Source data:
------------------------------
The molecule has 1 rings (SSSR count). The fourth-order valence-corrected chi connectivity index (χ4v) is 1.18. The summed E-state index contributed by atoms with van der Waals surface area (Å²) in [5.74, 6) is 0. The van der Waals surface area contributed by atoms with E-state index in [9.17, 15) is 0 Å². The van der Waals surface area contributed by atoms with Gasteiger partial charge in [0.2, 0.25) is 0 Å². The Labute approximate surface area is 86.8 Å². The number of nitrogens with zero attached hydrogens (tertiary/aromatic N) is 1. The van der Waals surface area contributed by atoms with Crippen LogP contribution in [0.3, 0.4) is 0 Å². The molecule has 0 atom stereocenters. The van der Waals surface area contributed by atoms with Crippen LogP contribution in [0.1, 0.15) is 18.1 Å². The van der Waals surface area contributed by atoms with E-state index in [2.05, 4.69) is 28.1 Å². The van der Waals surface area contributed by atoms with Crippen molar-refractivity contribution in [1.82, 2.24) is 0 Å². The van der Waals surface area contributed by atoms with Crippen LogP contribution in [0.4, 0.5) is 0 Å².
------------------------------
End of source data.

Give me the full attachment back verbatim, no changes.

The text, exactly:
The molecule has 1 rings (SSSR count). The fourth-order valence-corrected chi connectivity index (χ4v) is 1.18. The summed E-state index contributed by atoms with van der Waals surface area (Å²) in [5.74, 6) is 0. The van der Waals surface area contributed by atoms with E-state index in [9.17, 15) is 0 Å². The van der Waals surface area contributed by atoms with Gasteiger partial charge in [0.2, 0.25) is 0 Å². The Labute approximate surface area is 86.8 Å². The number of nitrogens with zero attached hydrogens (tertiary/aromatic N) is 1. The van der Waals surface area contributed by atoms with Crippen LogP contribution in [0.3, 0.4) is 0 Å². The molecule has 0 atom stereocenters. The van der Waals surface area contributed by atoms with Crippen LogP contribution in [0.1, 0.15) is 18.1 Å². The van der Waals surface area contributed by atoms with E-state index in [2.05, 4.69) is 28.1 Å². The van der Waals surface area contributed by atoms with Crippen molar-refractivity contribution in [1.82, 2.24) is 0 Å². The van der Waals surface area contributed by atoms with Crippen LogP contribution in [0.4, 0.5) is 0 Å².